A hazard of aging well is outliving friends and other people you love. For example, two of the three in the photo above. It dates from early 1978, when Hodskins Simone & Searls, a new ad agency, was born in Durham, North Carolina. Specifically, at 602 West Chapel Hill Street. Click on that link and you’ll see the outside of our building. Perhaps you can imagine the scene above behind the left front window, because that’s where we stood, in bright diffused southern light. Left to right are David Hodskins, Ray Simone, and me.
That scene, and the rest of my life, were bent toward all their possibilities by a phone call I made to Ray one day in 1976, when I was working as an occasionally employed journalist, advertising guy, comedy writer, radio voice, and laborer: anything that paid, plus plenty that didn’t. I didn’t yet know Ray personally, but I loved the comics he drew, and I wanted his art for an ad I had written for a local audio shop. So I called him at the “multiple media studio” where he was employed at the time. Before we got down to business, however, he also got into an off-phone conversation with another person in his office. After Ray told the other person he was on the phone with Doctor Dave (the comic radio persona by which I was known around those parts back then), the other person told Ray to book lunch with me at a restaurant downtown.
I got there first, so I was sitting down when Ray walked in with a guy who looked like an idealized version of me. Not just better looking, but radiating charisma and confidence. This was the other person who worked with Ray, and who told Ray to propose the lunch. That’s how I met David Hodskins, who used the lunch to recruit me as a copywriter for the multiple media studio. I said yes, and after a few months of that, David decided the three of us should start Hodskins Simone & Searls. Four years and as many locations later, we occupied a whole building in Raleigh, had dozens of people working for us, and were the top ad agency in the state specializing in tech and broadcasting.
A couple years after that we seemed to be hitting a ceiling as the alpha tech agency in a region still decades away from becoming the “other Silicon Valley” it wanted to be. So, after one of our clients said “Y’know, guys, there’s more action on one street in Sunnyvale than there is in all of North Carolina,” David flew out to scout Silicon Valley itself. That resulted in a tiny satellite office in Palo Alto, where David prospected for business while running the Raleigh headquarters by phone and fax. After a year of doing that, David returned, convened a dinner with all the agency managers, and said we’d have to close Palo Alto if he didn’t get some help out there. This was in August 1985.
To my surprise, I heard myself volunteering duty out there, even though a year earlier when David asked me to join him there I had said no. I’m not even sure why I volunteered this time. I loved North Carolina, had many friends there, and was well established as a figure in the community, mostly thanks to my Doctor Dave stuff. I said I just needed to make sure my kids, then 15 and 12, wanted to go. (I was essentially a single dad at the time.) After they said yes, we flew out and spent a week checking out what was for me an extremely exotic place. But the kids fell instantly in love with it. So I rented a house near downtown Palo Alto, registered the kids in Palo Alto junior and high schools, left them there with David, flew back to North Carolina, gave away everything that wouldn’t fit in a small U-Haul trailer, and towed my life west in my new 145-horse ’85 Camry sedan with a stick shift. With my Mom along for company, we crossed the country in just four days.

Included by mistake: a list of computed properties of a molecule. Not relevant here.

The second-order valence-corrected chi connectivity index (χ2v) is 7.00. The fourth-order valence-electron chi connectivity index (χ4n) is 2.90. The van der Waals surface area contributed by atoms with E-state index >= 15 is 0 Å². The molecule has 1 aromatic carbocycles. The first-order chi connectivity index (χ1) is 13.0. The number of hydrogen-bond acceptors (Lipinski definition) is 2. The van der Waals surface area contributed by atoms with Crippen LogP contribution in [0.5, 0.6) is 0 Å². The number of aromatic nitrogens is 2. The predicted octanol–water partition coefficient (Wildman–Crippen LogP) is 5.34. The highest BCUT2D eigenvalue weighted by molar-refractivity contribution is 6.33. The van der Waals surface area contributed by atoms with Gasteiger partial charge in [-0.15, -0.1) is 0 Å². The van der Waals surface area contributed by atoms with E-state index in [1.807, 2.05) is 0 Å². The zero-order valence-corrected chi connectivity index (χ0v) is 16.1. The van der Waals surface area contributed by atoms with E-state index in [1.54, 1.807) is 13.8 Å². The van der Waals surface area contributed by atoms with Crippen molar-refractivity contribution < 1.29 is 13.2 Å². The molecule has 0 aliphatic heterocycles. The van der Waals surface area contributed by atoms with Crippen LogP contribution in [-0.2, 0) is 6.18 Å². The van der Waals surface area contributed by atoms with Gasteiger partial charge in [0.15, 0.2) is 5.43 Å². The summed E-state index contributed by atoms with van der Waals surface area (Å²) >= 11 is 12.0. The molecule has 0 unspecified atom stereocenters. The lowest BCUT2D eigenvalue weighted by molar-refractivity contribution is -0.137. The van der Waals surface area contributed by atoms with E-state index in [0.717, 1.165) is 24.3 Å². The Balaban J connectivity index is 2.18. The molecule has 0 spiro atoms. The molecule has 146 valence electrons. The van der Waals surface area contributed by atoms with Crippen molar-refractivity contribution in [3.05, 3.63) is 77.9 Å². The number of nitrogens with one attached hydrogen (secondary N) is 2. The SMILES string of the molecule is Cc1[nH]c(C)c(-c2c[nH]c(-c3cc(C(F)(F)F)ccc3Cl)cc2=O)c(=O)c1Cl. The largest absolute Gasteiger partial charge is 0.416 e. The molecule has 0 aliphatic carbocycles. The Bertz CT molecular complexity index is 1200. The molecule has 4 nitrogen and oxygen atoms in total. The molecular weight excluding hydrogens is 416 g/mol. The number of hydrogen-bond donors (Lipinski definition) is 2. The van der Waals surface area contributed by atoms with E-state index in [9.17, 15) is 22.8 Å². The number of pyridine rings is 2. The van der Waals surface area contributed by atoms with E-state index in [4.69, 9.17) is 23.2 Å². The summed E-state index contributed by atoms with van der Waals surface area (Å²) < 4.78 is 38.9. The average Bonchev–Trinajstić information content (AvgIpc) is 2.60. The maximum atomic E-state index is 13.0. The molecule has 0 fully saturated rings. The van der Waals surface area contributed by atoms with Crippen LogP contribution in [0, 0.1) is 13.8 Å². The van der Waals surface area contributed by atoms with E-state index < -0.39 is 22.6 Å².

The business situation wasn’t ideal. Silicon Valley was in a slump at that time. “For Lease” banners hung over the windows of new buildings all over the place. Commodore, Atari, and other temporary giants in the new PC industry were going down. Apple, despite the novelty of its new Macintosh computer, was in trouble. And ad agencies—more than 200 of them—were fighting for every possible account, new and old. Worse, except for David, me, and one assistant, our whole staff was three time zones east of there, and the Internet that we know today was decades off in the future. But we bluffed our way into the running for two of the biggest accounts in review.
As we kept advancing in playoffs for those two accounts, the North Carolina office was treading water and funds were running thin. In our final pitches, we were also up against the same incumbent agency: one that, at that time, was by far the biggest and best in the valley. It was also discouraging that this agency did enviably good work. So we were not the way to bet. The evening before our last pitch, David told Ray and me that we needed to win both accounts or retreat back to North Carolina. I told him that I was staying, regardless, because I belonged there, and so did my kids, one of whom was suddenly an academic achiever and the other a surfer who totally looked the part. We had gone native. David reached across the table to shake my hand. That was his way of saying both “Thanks” and “I respect that.”